Git

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Git source control

Configure usage

per Identity

For your identity (e.g. once, or more if you have separate work identity and private one for example).

  • Create GPG key
  • Create SSH key

per Server

For new git server (new user in a git server) :

  • Upload your PUBLIC ssh key into the git server (e.g. to gitlab-based server in settings - my SSH keys, or github.com if you sadly use that, or configure ssh / sshd / authorized_keys on your ssh server in case of bare git-over-ssh).

I recommend to NOT use git over https (besides just downloading code in read-only manner, adding git-remote and so on).

  • Upload your public GPG key to git interface, e.g. to gitlab web interface (settings - my GPG/PGP keys).

To see the full GPG public key, the command is like gpg --export --armor 83A093E922F5F7B74DFD7559A7C0F8D6F7983D22 or gpg --export --armor bitwolfEXAMPLE@peerfreedom.org

per Repository

  • Clone it

Get address of repository, e.g. in Gitlab (or Github) button "clone" on top, there choose SSH. In console, choose a working directory like ~/work/project-x/ and there do:

git clone URL_HERE

e.g.

git clone git@git.ivoting.pl:ncbrvote-bc/organize.git (that should be the SSH URL, not the HTTPS URL).

  • Configure your identity in this repository - for example if you want name "bitwolf" with email "bitwolfEXAMPLE@peerfreedom.org", and if you use PGP with key fingerprint "83A093E922F5F7B74DFD7559A7C0F8D6F7983D22" (check your GPG keys with command gpg -K to see list of your keys, in each the first main ID is the fingerprint you want)
git config  user.name "bitwolf"
git config  user.email "bitwolfEXAMPLE@peerfreedom.org"
git config  user.signingkey "83A093E922F5F7B74DFD7559A7C0F8D6F7983D22"


Daily use

Get data

To download all updates that server has, from all repositories you've connected (see them via git remote)

git fetch --all

To update your working branch to the updates done on server do one of following:

git merge --ff-only origin/master  # for project where main repo you have named as "origin", and we just work on "master" branch
git merge --ff-only origin/dev # for project where main repo you have named as "origin", but most work is accepted into "dev" branch (and e.g. master is for more stable releases)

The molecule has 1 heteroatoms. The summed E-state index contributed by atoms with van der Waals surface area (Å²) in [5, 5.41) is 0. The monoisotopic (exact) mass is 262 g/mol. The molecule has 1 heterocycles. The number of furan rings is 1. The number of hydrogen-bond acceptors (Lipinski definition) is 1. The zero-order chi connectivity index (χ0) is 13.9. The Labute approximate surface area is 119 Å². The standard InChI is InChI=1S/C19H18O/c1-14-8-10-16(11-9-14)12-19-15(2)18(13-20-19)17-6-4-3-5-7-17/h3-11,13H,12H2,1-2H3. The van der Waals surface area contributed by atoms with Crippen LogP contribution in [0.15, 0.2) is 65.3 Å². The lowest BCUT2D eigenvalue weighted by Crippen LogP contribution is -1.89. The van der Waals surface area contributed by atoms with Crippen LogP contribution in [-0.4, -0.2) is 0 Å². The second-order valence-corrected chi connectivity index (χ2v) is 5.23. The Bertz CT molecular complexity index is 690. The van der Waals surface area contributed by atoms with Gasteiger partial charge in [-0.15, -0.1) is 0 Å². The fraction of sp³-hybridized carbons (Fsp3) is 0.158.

git merge --ff-only upstream/master  # as above, but when the "main repository" is called "upstream", because "origin" is your local (forked) copy
git merge --ff-only upstream/dev  # combination of above

If git merge FF only is not possible (fails) then full merge, but sign it:

git merge --ff-only ...  # easy merge: when you expect there is no interesting "other work" - for simple repositories
git merge -S ... # regular merge, for changes that are not so trivial (not fast-forward changes). "-S" means to GPG sign this merge (as you will create a merge commit here). It can prompt to name the merge commit, use the suggested defaults.

Commit changes

Before commit, check what changes you've made.

Any new files?

git status

git add new files, or add to .gitignore .

What exactly was changed in content of files?

git diff
git diff --cached # for things you already staged e.g. with git add

If you've created new files:

git add newfile
git add newdir/*
  • Commit data with PGP/GPG signature: git commit -S e.g. git commit -S -a -m "some changes"

and then send it to server e.g. using git push origin somebranchname.

  • When you download commits of others, you can verify them git log --show-signature to see commits done by others (make sure it says each commit is signed, and signed by a TRUSTED key!).

Advanced

Encryption with Git/git-crypt

Encryption with encfs inside git (mount).